Simply looking at the markets would suggest that the global economy is headed into recession. Equity markets are now down on the year, with many having fallen 15%–20% from their recent peaks. Credit spreads have widened, the yield curve has flattened, and government bonds have rallied. However, while we agreed that the global economy was in a growth slowdown, we couldn’t see an impending recession. Certainly, a gridlocked Congress would mean no further fiscal stimulus (no Tax Reform 2.0 or infrastructure spend), and a trade war between the U.S. and China would mean less trade. But an adequate monetary policy response should have the ability to cushion the slowdown and assure a soft landing. Already, commentary out of the Fed suggests that it is nearing the end of a three-year journey to normalize policy. We think the Fed is headed to two more hikes (following one in December 2018) and a level of 2 ¾ %–3%. But the markets would certainly embrace a dovish hike … and what if the Fed also indicated a willingness to end the balance sheet rundown? Outside of the U.S., the central banks remain very accommodative. While the European Central Bank (ECB) has ended its balance sheet expansion, quantitative tightening or rate increases aren’t likely anytime soon. Further, the Bank of Japan (BoJ) doesn’t appear ready to slow its accommodation, and the People’s Bank of China may have to ease further to offset the impact of tariffs. Taking all these actions into account, we should see U.S. GDP growth slow from 3%-plus to 2%-plus, and the rest of the world hover at trend growth during 2019.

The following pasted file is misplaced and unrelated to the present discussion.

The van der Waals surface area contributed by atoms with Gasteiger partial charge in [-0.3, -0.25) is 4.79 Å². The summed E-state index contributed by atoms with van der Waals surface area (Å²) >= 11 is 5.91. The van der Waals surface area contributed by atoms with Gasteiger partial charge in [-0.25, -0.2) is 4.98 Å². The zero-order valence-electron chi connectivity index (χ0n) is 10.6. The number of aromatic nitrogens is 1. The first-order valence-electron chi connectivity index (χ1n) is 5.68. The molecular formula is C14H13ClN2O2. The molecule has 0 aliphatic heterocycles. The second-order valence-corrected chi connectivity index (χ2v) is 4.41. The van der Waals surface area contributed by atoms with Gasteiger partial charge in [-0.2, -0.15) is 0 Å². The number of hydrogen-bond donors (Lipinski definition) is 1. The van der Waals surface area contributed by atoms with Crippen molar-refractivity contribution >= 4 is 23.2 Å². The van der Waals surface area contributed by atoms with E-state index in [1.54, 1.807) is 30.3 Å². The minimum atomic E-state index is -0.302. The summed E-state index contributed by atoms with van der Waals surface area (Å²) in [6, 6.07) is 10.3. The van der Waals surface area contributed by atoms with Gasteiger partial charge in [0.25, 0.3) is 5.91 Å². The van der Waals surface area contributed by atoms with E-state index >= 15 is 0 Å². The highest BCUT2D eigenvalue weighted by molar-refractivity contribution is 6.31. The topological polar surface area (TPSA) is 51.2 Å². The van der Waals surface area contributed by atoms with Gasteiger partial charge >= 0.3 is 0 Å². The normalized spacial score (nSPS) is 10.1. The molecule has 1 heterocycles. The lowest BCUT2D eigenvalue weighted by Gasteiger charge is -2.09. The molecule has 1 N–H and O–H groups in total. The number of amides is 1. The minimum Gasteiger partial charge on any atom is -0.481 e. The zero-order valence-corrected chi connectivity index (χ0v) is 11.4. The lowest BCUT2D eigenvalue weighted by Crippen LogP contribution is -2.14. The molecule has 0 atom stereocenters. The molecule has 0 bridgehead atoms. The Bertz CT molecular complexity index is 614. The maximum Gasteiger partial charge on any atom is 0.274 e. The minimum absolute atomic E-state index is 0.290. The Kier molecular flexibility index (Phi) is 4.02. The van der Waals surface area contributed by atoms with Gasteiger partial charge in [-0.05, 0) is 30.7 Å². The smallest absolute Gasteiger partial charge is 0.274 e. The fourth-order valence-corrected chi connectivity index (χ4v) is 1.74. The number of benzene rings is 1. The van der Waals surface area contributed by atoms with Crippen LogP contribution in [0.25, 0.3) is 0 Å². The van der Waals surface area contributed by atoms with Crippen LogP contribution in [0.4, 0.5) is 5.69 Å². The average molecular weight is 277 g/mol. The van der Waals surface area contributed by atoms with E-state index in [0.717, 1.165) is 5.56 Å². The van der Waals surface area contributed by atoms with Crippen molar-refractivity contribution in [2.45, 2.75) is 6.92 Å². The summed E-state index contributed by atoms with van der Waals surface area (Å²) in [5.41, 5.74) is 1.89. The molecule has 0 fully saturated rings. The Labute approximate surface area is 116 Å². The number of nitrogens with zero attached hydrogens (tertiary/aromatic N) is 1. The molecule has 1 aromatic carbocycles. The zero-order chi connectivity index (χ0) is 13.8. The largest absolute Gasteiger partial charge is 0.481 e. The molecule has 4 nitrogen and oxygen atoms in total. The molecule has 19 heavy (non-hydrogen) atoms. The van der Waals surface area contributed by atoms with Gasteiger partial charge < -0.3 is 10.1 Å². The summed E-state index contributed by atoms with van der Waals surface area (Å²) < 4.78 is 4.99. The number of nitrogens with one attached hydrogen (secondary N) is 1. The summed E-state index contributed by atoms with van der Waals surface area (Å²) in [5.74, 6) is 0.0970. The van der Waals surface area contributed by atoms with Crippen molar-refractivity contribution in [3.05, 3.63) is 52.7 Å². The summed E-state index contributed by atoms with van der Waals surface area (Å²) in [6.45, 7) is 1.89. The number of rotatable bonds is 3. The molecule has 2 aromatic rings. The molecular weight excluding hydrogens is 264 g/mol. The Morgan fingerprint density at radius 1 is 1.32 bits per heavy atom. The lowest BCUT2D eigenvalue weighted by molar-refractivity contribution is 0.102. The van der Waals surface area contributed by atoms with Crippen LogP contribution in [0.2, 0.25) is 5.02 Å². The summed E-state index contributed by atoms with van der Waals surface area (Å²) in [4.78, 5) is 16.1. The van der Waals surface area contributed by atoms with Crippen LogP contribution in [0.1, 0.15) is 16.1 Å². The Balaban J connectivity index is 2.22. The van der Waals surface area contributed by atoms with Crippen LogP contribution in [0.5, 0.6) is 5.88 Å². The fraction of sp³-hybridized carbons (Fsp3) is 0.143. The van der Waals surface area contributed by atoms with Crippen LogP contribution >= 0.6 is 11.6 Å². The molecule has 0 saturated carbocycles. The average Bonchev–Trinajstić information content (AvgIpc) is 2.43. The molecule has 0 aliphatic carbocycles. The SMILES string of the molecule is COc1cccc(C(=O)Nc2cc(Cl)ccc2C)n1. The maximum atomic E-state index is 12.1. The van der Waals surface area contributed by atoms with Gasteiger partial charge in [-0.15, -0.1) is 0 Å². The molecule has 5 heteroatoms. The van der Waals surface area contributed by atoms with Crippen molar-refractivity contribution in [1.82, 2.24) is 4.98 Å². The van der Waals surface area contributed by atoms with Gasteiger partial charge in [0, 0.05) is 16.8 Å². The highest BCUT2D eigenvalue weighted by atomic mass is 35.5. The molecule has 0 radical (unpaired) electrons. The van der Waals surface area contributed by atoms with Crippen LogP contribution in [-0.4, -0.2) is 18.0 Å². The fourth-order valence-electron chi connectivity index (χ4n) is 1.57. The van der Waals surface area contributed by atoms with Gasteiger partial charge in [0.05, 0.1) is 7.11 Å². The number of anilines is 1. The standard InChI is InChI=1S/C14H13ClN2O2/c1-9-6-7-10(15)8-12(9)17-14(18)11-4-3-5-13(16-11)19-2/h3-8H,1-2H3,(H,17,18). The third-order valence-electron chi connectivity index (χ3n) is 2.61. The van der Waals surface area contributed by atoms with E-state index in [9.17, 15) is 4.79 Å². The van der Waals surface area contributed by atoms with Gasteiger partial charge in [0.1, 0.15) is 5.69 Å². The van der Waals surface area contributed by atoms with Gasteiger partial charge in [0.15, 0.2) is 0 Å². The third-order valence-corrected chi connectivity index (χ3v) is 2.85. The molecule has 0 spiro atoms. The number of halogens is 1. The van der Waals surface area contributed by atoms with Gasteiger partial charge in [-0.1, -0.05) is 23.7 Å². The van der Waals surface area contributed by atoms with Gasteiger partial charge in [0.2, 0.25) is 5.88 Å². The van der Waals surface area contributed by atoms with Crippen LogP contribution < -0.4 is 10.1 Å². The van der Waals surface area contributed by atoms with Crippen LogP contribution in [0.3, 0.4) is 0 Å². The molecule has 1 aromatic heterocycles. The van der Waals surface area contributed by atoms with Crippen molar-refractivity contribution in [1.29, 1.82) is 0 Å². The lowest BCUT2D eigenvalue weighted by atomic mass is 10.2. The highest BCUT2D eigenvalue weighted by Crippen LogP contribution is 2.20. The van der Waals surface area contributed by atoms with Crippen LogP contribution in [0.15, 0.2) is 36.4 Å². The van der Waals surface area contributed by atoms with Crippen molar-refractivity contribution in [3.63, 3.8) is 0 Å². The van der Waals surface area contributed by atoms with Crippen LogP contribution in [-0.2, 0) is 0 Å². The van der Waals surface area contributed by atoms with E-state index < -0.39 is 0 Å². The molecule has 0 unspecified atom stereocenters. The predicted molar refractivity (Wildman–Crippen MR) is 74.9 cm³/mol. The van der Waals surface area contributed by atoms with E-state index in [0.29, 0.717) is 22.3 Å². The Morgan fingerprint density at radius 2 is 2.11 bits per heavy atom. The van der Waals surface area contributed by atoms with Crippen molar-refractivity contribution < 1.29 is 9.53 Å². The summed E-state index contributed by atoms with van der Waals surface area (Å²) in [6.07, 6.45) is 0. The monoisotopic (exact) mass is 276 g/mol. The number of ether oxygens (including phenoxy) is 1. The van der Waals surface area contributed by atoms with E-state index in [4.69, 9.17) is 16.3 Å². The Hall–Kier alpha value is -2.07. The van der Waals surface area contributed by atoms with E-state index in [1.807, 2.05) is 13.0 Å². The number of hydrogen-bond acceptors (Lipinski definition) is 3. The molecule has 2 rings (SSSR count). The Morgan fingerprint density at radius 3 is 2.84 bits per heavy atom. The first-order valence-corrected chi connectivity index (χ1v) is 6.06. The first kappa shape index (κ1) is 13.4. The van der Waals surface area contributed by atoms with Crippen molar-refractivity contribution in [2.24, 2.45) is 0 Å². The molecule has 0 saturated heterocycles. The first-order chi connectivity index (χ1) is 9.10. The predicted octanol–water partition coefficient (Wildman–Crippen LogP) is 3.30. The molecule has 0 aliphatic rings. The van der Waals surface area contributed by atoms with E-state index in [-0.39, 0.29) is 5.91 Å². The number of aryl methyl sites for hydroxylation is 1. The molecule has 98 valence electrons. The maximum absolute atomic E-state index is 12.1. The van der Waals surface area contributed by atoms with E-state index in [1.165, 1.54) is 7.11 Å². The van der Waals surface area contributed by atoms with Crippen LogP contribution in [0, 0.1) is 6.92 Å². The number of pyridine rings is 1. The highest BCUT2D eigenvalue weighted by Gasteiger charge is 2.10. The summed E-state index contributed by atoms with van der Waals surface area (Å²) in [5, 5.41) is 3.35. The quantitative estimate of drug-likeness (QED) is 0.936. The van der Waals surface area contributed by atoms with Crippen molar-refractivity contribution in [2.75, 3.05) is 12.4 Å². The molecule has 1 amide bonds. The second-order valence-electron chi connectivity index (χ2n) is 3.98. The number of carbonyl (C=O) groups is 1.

We brought down our base-case scenario of Above Trend Growth from 70% to 50%. While the U.S. midterm election was the major event since our last IQ, we also noted that the rhetoric around U.S.-China trade, Brexit and Italy had worsened since the first quarter of the year. Together with additional Fed rate increases and QT, economic headwinds are gathering. We lowered the probability of above-trend growth but kept it as our base case in expectation that there would be a policy response along the way.